// New Look announces debt-for-equity swap to give it better financial footing
// Features painful restructure aimed at reducing debt from £1.35bn to £350m
// Follows lacklustre Christmas trading in the UK
New Look has announced plans to pursue a debt-for-equity swap as part of a painful restructuring scheme that includes cutting its debt from £1.35 billion to £350 million.
The news comes as the the retailer warned over profits after a lacklustre performance during the crucial Christmas period – although this was driven by the loss of stores under its CVA programme.
New Look’s dept-for-equity swap also includes a new capital raise of £150 million funded by the issuing of new money bonds, while its annual interest payments would reduce from £80 million to £40 million and its borrowings extended to 2024, giving it some breathing space.
The restructure means the company’s bondholders will hold 72 per cent of the group’s equity.
Brait, the retailer’s South African parent company of which billionaire Christo Wiese is a major shareholder, will also see its holding significantly reduced.
New Look chairman Alistair McGeorge said: “Today’s agreement represents a critical step in our turnaround plans and lays the foundations to secure the future and long-term profitability of New Look by materially deleveraging our balance sheet and providing us with the financial flexibility to better attack our future.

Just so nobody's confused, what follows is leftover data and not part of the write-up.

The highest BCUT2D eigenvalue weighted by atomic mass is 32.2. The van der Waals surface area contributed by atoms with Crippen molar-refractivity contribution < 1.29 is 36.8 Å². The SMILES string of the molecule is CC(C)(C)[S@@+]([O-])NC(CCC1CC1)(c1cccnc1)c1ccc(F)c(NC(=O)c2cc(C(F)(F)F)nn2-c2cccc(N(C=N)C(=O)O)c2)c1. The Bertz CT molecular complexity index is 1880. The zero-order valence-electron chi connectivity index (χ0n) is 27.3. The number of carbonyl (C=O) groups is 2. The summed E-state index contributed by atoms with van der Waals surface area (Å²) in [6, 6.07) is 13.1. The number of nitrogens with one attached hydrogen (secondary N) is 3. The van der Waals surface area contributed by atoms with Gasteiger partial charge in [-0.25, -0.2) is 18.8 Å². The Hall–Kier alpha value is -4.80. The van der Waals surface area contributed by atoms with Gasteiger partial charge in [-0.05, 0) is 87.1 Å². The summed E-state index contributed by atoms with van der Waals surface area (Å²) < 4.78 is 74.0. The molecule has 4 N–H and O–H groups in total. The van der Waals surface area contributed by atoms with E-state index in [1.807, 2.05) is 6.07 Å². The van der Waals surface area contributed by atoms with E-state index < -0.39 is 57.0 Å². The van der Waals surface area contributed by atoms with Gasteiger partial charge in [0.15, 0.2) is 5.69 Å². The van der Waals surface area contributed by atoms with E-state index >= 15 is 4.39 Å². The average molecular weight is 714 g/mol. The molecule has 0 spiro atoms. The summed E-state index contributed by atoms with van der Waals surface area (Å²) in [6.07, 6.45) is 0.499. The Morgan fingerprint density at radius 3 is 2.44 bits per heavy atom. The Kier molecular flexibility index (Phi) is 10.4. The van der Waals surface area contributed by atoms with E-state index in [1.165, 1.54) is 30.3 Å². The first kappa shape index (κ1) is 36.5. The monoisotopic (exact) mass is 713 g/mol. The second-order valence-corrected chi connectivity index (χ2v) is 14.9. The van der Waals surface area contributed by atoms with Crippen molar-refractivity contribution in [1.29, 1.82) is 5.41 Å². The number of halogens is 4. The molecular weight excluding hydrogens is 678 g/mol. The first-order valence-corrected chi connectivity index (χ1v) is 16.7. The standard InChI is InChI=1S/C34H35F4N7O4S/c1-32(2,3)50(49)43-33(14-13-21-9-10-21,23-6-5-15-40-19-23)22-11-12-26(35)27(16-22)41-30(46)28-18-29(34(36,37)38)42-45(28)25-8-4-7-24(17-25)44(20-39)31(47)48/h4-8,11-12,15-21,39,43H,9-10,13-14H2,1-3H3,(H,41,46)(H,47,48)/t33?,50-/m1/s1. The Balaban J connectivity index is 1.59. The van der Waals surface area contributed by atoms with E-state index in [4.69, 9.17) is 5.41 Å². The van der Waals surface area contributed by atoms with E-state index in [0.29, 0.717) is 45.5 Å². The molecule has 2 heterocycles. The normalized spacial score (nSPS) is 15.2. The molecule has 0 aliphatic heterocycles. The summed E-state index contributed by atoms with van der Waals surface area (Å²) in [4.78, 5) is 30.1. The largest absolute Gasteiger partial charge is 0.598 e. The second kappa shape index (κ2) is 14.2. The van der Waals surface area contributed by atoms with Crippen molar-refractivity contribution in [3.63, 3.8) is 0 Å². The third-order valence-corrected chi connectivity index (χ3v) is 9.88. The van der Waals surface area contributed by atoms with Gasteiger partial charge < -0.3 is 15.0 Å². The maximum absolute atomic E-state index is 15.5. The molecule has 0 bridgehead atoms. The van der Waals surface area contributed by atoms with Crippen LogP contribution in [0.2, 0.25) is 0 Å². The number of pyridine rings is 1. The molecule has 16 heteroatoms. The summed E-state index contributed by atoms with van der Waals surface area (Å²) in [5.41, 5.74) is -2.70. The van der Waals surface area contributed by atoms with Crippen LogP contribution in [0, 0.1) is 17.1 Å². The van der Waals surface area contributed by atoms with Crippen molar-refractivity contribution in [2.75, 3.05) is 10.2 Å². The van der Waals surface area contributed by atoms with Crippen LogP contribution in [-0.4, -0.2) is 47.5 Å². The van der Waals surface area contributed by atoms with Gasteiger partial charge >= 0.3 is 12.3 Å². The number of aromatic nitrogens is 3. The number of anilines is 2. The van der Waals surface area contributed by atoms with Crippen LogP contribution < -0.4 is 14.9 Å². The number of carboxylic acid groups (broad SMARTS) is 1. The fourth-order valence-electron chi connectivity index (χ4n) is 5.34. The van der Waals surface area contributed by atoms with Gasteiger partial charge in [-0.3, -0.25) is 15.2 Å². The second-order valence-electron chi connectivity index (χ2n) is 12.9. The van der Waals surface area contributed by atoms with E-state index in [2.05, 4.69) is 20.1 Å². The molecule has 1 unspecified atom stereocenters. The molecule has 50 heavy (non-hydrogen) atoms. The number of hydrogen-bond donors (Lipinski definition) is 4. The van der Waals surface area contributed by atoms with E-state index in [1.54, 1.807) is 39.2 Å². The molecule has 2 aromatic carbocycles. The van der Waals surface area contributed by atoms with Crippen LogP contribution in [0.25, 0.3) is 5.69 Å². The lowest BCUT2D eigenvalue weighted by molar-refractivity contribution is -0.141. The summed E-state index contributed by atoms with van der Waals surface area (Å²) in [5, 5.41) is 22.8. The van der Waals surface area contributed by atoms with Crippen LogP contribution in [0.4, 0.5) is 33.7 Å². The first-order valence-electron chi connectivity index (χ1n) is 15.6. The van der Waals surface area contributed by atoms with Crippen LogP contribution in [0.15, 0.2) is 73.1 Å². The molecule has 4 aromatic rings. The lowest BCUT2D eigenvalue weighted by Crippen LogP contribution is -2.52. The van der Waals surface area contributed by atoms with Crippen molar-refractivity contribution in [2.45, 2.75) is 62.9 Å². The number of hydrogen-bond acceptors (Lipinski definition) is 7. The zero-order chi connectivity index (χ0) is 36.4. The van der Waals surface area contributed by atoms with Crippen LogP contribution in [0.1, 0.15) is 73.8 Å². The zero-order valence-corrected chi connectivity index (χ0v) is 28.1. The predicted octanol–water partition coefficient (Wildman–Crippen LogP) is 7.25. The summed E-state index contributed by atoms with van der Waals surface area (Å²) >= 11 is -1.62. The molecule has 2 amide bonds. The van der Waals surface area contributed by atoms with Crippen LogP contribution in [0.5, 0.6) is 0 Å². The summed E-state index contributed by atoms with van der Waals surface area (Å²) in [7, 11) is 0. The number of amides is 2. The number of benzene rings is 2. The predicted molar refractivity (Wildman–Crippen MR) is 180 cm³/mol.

“Upon completion of the restructuring, our focus will be to enhance profitability by continuing to provide fantastic product for our customers, building brand equity and grasping new market opportunities.”
New Look blamed “increased headwinds” in late November that pushed its UK like-for-like sales to decline 5.7 per cent in December.
This resulted in overall like-for-like sales growth of just 0.9 per cent in the third quarter.
However, sales was dented by store closures as part of its CVA programme.
New Look said this meant its earnings forecast for the full year was now £84 million from the core UK business.
On the other hand, its the non-core unit is set to book a £27 million loss – below initial forecasts.
Last year, New Look said it could close as many as 100 UK stores as part of its CVA, which aims to turnaround the business by cutting costs to improve profitability.
“Over the past year we have made significant progress with our wider turnaround plans to rebuild our position in the UK womenswear market and recover the broad appeal of our product whilst implementing significant cost savings and efficiencies,” McGeorge said.
“However, it has been clear for some time that the group’s existing level of indebtedness has been constraining our ability to accelerate our turnaround plans and would continue to limit our growth in the future.
“Therefore, today marks an important milestone for the business, our colleagues, our suppliers and all our other stakeholders.”